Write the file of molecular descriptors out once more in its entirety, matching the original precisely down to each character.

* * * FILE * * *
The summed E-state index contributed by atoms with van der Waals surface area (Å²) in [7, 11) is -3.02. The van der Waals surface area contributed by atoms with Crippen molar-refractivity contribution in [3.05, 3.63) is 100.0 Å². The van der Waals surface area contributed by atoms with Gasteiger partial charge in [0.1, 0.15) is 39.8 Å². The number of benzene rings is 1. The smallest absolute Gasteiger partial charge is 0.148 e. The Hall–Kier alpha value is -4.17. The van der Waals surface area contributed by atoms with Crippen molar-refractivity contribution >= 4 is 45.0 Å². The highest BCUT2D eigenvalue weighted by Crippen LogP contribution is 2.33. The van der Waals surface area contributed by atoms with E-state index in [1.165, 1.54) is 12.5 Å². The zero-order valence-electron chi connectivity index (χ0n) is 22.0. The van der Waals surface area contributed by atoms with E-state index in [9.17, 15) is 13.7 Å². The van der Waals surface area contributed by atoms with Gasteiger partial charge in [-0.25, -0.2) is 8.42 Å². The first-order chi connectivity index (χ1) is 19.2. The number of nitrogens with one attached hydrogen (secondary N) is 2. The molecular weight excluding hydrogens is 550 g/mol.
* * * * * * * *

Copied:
The summed E-state index contributed by atoms with van der Waals surface area (Å²) in [7, 11) is -3.02. The van der Waals surface area contributed by atoms with Crippen molar-refractivity contribution in [3.05, 3.63) is 100.0 Å². The van der Waals surface area contributed by atoms with Gasteiger partial charge in [0.1, 0.15) is 39.8 Å². The number of benzene rings is 1. The smallest absolute Gasteiger partial charge is 0.148 e. The Hall–Kier alpha value is -4.17. The van der Waals surface area contributed by atoms with Crippen molar-refractivity contribution >= 4 is 45.0 Å². The highest BCUT2D eigenvalue weighted by Crippen LogP contribution is 2.33. The van der Waals surface area contributed by atoms with E-state index in [1.165, 1.54) is 12.5 Å². The zero-order valence-electron chi connectivity index (χ0n) is 22.0. The van der Waals surface area contributed by atoms with E-state index in [9.17, 15) is 13.7 Å². The van der Waals surface area contributed by atoms with Gasteiger partial charge in [-0.25, -0.2) is 8.42 Å². The first-order chi connectivity index (χ1) is 19.2. The number of nitrogens with one attached hydrogen (secondary N) is 2. The molecular weight excluding hydrogens is 550 g/mol.